Well, OK — maybe not a lot. I mean, I’m not suggesting anything Mr. Ed-ish here. No therapeutic thoroughbreds. No psychics in saddles. A horse is a horse.
Of course? Of course.
Still, there are things we can learn from horses. For example, I heard about a Canadian competition in which huge Clydesdale workhorses are hitched to a special sled that allows weights to be added to measure the horse’s strength. During one such competition, the winning horse pulled about 8,000 pounds, while the second-place finisher pulled 7,000 pounds.
Hey, there’s a reason we use the phrase “strong as a horse.”
The competition also includes a team-pulling event, and it turned out that during this same competition one of the teams consisted of the first- and second-place finishers from the individual pulling event. So it stands to reason that if you put them together, they should be able to pull about... wait a second... these are big numbers... using ALL my fingers and toes here... about 15,000 pounds, give or take a kilogram. Right?
Evidently, when the two horses were hitched together, they managed to pull a sled weighing some 33,000 pounds — more than double the total amount they were able to pull individually.
I’m sure there’s some scientific principle that comes into play here -- equestrian synergism, perhaps? — or some complex mathematical equation that would explain how such a thing happens. But that would doubtless require brilliant insight, thoughtful consideration and at least two teenagers’ worth of computer know-how, and you know perfectly well you’re not going to get any of that here.
I prefer the explanation of an ancient teacher named Aesop (and no, he wasn’t MY teacher — he was a little before my time, and I’m pretty sure he went to a different high school). This wise philosopher would use sticks to illustrate the point. He would hold up one stick and ask one of his listeners to break it — which could be easily done. Then he would hold up two sticks, and repeat the process. Then three, and so on until the little bundle of sticks couldn’t be broken, no matter how hard his listener tried.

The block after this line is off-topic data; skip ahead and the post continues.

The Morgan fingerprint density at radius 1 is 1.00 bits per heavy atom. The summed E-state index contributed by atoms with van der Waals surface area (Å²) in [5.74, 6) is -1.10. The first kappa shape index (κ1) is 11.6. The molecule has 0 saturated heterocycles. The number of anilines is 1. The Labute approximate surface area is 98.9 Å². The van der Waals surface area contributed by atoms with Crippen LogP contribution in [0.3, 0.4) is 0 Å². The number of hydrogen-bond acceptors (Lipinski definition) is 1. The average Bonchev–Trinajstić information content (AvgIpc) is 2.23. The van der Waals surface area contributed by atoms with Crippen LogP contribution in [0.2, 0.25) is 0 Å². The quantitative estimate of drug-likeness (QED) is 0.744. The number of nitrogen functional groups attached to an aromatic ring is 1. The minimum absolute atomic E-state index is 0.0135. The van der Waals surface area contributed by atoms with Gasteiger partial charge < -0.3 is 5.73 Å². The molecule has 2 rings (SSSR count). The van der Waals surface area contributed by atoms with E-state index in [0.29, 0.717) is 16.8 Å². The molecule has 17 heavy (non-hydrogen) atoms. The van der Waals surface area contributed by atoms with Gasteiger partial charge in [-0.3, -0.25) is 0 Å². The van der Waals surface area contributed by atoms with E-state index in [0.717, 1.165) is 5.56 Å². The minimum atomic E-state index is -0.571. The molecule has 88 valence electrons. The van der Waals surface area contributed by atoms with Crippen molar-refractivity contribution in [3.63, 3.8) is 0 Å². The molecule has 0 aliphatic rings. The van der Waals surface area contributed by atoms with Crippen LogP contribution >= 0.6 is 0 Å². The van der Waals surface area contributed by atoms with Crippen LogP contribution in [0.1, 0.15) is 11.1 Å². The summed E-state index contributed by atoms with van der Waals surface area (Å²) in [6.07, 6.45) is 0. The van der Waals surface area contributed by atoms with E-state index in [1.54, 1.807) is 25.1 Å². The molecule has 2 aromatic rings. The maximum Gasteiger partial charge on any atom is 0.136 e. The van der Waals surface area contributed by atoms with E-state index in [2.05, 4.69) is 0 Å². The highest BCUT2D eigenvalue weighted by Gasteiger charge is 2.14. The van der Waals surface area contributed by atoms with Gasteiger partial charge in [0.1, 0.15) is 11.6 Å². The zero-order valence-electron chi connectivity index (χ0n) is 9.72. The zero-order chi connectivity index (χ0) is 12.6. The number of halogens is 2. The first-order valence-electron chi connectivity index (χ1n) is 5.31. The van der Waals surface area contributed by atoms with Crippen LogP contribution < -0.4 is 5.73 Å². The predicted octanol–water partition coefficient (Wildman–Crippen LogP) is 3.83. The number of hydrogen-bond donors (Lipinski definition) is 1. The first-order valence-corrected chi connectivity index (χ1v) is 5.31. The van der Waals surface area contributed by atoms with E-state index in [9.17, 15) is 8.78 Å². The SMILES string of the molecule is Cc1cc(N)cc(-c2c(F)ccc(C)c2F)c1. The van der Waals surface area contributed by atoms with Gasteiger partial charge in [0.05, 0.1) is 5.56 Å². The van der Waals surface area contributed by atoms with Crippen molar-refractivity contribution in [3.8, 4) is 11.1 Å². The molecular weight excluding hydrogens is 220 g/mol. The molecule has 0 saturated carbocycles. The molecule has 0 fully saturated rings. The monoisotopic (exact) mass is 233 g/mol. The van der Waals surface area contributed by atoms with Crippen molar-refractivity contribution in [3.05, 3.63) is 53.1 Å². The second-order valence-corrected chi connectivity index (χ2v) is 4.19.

“Alone, we are weak and easily broken,” Aesop would explain. “But together, we are strong.”
Abraham Lincoln tried to teach the same concept to a nation coming apart at the seams. “United we stand,” said he, “divided we fall.”
Or was it the 5th Dimension that said that? I always get them confused.
In any event, it’s a significant concept for us to consider as we approach America’s annual birthday party – especially at a time when there seem to be more and more things that divide us as a nation. While it is a wonderful thing that we live in a country that allows all of us the freedom to express and advocate a wide variety of positions and perspectives, sometimes we need a gentle reminder that at the end of the day we are “one nation, under God.” No matter how strong our individual positions may be, and no matter how many people agree with us, our strength as a nation is multiplied exponentially when we stand shoulder-to-shoulder and arm-in-arm with others, focusing more on the things that unite us than on the things that divide us.
But don’t take my word for it. Go right to the source.
Ask a horse.